No Horse, No Trailer, No Money? How to Foxhunt Anyway
After four horses, I’m still not sure how I made it to the hunt field in one piece.
I think we can all agree that foxhunting is the perfect combination of seat-of-your-pants badassery and pleasingly common-sense tradition. Plus, there’s nothing quite like day drinking enjoying nature with friends. But how do you actually get started in the sport?
- a horse who won’t completely lose his marbles when you bring him to a new place with dozens of horses and hounds,
- transportation for such a horse,
- enough riding skill to walk, trot, and canter outdoors without being a hazard,
- a saddle and the right clothes (if you don’t have them already), and
- you need to know a hunt member who can assure the Master that you will not embarrass yourself or others, and who will ‘babysit’ you if need be.
Sounds easy. Not.
But somehow, after four horses and three barns in the space of one year, I finally found all these things–on a writer’s budget.
My fascination with foxhunting began when I would stay up way past my bedtime as a kid reading Rita Mae Brown’s mysteries with talking horses, foxhounds, and cats. Yet since I grew up as a weekly lesson-taker at a hunter-jumper barn, disciplines that required your own horse and trailer seemed far out of reach.
Fast forward to age 23. I had a full-time job and a little extra cash. I started leasing a dressage horse…who turned out to be a terrible fit for me. I needed a change, and during some procrastinatory Chronicle of the Horse forum browsing, I heard of Hunter’s Rest, a bed-and-breakfast-and-barn that leases out hunt horses by the day in Virginia. I sent an email, and a month later I found myself hilltopping with Old Dominion on a saintly school horse named X. I had the time of my life, and even viewed the fox. I had to hunt again.
But it was $100 to lease the horse for a day, $100 cap fee to Old Dominion, and about $30 in gas round-trip–for some, that’s just the cost of a show, but for me, it was nearly the entire amount I normally spent on my horse habit each month!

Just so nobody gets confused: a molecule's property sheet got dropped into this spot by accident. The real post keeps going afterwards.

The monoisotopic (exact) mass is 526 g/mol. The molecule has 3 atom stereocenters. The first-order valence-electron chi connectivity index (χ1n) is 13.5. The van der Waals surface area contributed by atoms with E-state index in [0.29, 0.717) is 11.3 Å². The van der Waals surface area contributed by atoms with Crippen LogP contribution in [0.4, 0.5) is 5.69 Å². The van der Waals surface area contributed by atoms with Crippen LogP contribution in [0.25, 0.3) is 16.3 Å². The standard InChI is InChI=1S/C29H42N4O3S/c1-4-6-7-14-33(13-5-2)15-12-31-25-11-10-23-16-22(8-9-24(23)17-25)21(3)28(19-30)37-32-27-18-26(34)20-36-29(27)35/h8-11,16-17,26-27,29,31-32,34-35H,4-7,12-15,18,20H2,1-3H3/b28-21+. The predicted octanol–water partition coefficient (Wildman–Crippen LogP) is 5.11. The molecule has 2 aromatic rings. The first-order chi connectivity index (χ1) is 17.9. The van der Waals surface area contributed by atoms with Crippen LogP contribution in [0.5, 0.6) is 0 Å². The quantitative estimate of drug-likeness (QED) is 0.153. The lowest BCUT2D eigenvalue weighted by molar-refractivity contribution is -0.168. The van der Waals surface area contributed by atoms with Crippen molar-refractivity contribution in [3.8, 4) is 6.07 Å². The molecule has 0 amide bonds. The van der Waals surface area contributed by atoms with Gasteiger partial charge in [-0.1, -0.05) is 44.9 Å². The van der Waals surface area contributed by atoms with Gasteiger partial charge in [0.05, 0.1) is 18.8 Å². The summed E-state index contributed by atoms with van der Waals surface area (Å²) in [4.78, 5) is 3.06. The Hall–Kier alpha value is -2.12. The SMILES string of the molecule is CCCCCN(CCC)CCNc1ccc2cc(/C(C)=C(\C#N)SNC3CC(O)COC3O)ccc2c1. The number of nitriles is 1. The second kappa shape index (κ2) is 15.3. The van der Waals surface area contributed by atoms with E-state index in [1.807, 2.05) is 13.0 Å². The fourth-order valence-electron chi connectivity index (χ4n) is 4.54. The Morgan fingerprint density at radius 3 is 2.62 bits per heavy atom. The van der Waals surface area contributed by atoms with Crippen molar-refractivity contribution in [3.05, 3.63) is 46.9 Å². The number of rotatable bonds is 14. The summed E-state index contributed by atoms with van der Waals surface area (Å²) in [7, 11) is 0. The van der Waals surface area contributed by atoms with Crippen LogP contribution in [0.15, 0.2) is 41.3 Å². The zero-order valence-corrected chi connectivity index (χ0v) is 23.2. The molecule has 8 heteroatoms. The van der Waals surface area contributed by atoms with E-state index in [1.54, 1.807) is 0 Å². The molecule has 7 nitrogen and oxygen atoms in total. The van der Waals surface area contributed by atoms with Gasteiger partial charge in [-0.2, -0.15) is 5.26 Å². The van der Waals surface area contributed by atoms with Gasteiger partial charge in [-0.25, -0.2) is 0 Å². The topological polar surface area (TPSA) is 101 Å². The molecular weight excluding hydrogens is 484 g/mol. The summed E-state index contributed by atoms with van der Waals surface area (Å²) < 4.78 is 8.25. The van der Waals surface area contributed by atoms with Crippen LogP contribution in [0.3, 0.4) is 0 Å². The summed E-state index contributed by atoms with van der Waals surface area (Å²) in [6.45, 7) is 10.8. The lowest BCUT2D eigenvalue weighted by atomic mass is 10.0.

Hence my dilemma–I couldn’t manage the extra cost more than once or twice a year on top of riding regularly through lessons or leasing. And if I gave up riding close by in exchange for hunting more in Virginia, I feared my riding skills would go down the toilet. What if I lost my confidence, my horse spooked, and I ended up as a lawn dart…or worse, on a runaway passing the Master?
Once I did some research and found out that hunt horses for long-term lease are very rarely advertised online, I started looking into hunts closer to where I live, hoping that by some magic, I could find a Hunter’s Rest closer to me. Well, I did–but at slightly more cost. That’s what I get for living near DC. It was time to veer into uncharted territory for a Millennial like me.
I picked up the phone. To make an actual call.
Potomac Hunt was closest to me, so I asked one of the masters if she knew of any hunt members with horses for lease. She did! I made another call, and set up a time to try the horse–a GIGANTIC Shire mare named Polly.
She was green, and awful to catch, but a straightforward ride–which was great because I spent my spring and summer building my confidence on the trails with the foxhunters who boarded at that barn. We rode through the woods, hacked over to the kennels, and managed to overcome my irrational fear of coops! (It probably helped that Polly was so big she could have stepped over them.)